Is your business a little busier than last year? There are reports all around that business is growing. Yet, some businesses are skittish about hiring.
In these times, a business may decide to hire an independent contractor – aka a freelancer/1099er – rather than an employee. This can be effective but can also be a landmine of issues if not done properly.
It is important.
As part of a national research project on employment taxes, the IRS is auditing 6,000 randomly selected companies ranging from large to small firms and even non-profits. The goal of the program, which is scheduled to last from 2010 to 2012, is to create a scoring system for employment taxes.
The audits are focusing on failure to file; fringe benefit issues; executive compensation, including stock options; and employees misclassified as independent contractors. The IRS has noted that there is no defined time period of years that will be covered during the audit.
The federal government estimates it will raise billions of dollars through tighter enforcement.
There are clear guidelines for what determines independent contractor status. These are right from the IRS web site:
Common law rules
In determining whether the person providing service is an employee or an independent contractor, all information that provides evidence of the degree of control and independence must be considered.
Facts that provide evidence of the degree of control and independence fall into three categories:
•Behavioral: Does the company control or have the right to control what the worker does and how the worker does his or her job?
•Financial: Are the business aspects of the worker's job controlled by the payer? These include things like how the worker is paid, whether expenses are reimbursed and who provides tools or supplies.
•Type of Relationship: Are there written contracts or employee type benefits, such as pension plan, insurance or vacation pay? Will the relationship continue and is the work performed a key aspect of the business?
So what happens?
If you have misclassified an employee as an independent contractor you need to be aware of the implications. You may find yourself responsible for employment taxes and penalties, as well for various benefits for which the misclassified employee may be eligible. These include vacation, sick pay, retirement plans, worker's compensation, health insurance and unemployment.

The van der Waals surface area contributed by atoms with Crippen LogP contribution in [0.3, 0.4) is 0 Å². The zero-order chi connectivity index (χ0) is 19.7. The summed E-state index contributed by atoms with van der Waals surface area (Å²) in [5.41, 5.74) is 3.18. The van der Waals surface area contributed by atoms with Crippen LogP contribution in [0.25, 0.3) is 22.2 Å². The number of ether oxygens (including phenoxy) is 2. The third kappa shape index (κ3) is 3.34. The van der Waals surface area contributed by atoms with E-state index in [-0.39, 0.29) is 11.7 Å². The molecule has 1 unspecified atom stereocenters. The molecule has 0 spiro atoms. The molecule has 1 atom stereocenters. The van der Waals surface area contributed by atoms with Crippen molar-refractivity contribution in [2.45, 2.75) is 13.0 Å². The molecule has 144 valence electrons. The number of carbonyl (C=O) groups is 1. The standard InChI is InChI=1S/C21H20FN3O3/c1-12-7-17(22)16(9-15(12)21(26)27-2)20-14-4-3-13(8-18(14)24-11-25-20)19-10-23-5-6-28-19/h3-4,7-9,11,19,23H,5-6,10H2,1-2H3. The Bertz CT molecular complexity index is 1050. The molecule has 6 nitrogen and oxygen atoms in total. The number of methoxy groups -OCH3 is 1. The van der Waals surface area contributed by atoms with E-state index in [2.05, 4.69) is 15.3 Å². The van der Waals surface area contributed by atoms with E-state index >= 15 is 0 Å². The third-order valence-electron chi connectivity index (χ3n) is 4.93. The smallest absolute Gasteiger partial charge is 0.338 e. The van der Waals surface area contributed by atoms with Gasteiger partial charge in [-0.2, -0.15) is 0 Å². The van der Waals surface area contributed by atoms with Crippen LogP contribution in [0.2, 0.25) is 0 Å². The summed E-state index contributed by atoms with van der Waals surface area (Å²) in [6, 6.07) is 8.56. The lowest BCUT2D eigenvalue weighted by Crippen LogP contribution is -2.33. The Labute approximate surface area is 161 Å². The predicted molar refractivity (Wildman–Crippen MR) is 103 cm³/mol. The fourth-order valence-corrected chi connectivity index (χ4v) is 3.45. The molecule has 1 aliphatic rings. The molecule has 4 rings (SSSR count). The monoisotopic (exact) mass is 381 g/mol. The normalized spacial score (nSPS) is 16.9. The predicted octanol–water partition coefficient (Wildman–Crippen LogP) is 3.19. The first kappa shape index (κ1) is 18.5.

What can you do to protect yourself?
Employers can conduct their own audit to determine if independent contractors are properly classified. Also, there are experts who can help you to ensure that classifications are consistent with applicable law. A self audit should, at a minimum, include the following steps:
•Identify all independent contractors.
•Review written agreements to determine how the contractor relationship is structured.
•Review in detail the documentation related to how the contractor is paid.
•Consider the type of services performed by the contractor and whether employees perform similar services.
•Determine how the contractor performs the services, e.g., on company premises; with company provided necessary equipment; does the company direct when, where, and how the services are performed.
•Consider how long the contractor has performed services for the company and whether the contractor was engaged for a specific project or is performing services.
Employers should develop a formal procedure for the lawful hiring of independent contractors, establish guidelines for hiring contractors, and develop a written independent contractor agreement.
Many companies utilize 1099 contractors to supplement traditional W-2 employee workforces. If done correctly, this can be a useful method for controlling labor costs and engaging needed expertise.
Companies, however, either negligently or intentionally violate the law by misclassifying workers as contractors instead of employees. Be sure your independent contractors are truly independent.